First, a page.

During those final four weeks of training, I spent early mornings crying on the side of the road, wanting to quit. But I had too much pride to throw in the towel. I was ALWAYS exhausted and my easy/recovery pace for my runs, felt as if I was running hard. For those weeks leading up to surgery, and my second attempt at my goal of finishing a marathon in under four hours, I was so unbelievably negative with myself. A lot of ‘I can’t’ and ‘I won’t.’ A lot of ‘I can’t run fast anymore. I won’t be able to show up come race day. I can’t believe I thought breaking four hours was possible. I won’t have a good marathon, because I didn’t nail every workout. I’m a failure.’
I let me personal/health struggles get in the way of staying true to my training and goals. Looking back on it now, I’m ashamed to admit I had pity parties for myself daily, and allowed it to become a crutch. I tried to keep my perspective straight, keeping in mind I should be happy to even have the opportunity to run this marathon and I had bigger problems then my time goal. But I never felt SO defeated. For once in my life, I felt as if I couldn’t push through; I wouldn’t be the underdog, and worse, I couldn’t fight through another day.
Thankfully, I have a super supportive doctor, an amazing husband and family who refused to let me quit, and friends who were there at the finish line, cheering me on. I ran my best marathon to date, finishing at 4:05. Each cycle has meant so much to me, for many different reasons, but this one almost broke me. That said, I really did grow from it, and truly believe I’m a stronger person for it. I also believe it has helped me through these past three eye surgeries in the last three months.
On October 3, 2018, just three days after my 7th marathon, I had my first glaucoma surgery: the tube-shunt surgery. It is the most painful surgery I have ever been through, and that’s counting ACL reconstruction surgery.After two and a half months of no running, no lifting (not even to hold my daughter), and no walking around the neighborhood, I was cleared of all restrictions and able to run again. But just five months later, I found out I would need another glaucoma surgery, now in my right eye.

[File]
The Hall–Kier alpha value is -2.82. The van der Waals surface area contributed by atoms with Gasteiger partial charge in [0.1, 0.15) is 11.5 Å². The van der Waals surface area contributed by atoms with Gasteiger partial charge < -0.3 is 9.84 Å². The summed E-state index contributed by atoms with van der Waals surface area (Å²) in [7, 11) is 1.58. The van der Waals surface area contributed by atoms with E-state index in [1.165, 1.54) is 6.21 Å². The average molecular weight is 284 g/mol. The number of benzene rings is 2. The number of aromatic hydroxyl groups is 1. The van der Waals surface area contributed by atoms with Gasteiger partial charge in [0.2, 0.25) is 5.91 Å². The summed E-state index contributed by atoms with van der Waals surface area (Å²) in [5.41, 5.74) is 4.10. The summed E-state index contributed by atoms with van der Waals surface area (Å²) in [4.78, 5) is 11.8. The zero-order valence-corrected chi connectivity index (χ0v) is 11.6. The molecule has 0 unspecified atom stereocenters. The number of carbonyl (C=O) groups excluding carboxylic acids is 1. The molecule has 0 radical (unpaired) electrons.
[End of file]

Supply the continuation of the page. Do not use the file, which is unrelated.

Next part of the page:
While waiting for my second glaucoma surgery, I trained and ran my 8th marathon with Every Mother Counts (a non-profit organization dedicated to maternal health before, during, and after birth). It was a huge victory reaching the start line and finishing with a big smile on my face. Regardless of the finish time, I celebrated the fact I fought my way back after surgery, and I’m still fighting!
I was back to my underdog self, reminding myself how far I’ve come and what I’ve had to battle. Three weeks after the marathon, I had my second successful eye surgery (another tube-shunt surgery). Another month of recovery with restrictions. After the first surgery, I was miserable. Coming off a 4:05 marathon PR and runner’s high, my depression kicked in hard. I cried a lot, was mad at the world, and drank almost every single day. I was a mess. This time around, I vowed to go about it with a different approach. Which leads me to where I am now. Struggling through each day with a ‘healthy’ yet immunosuppressed self.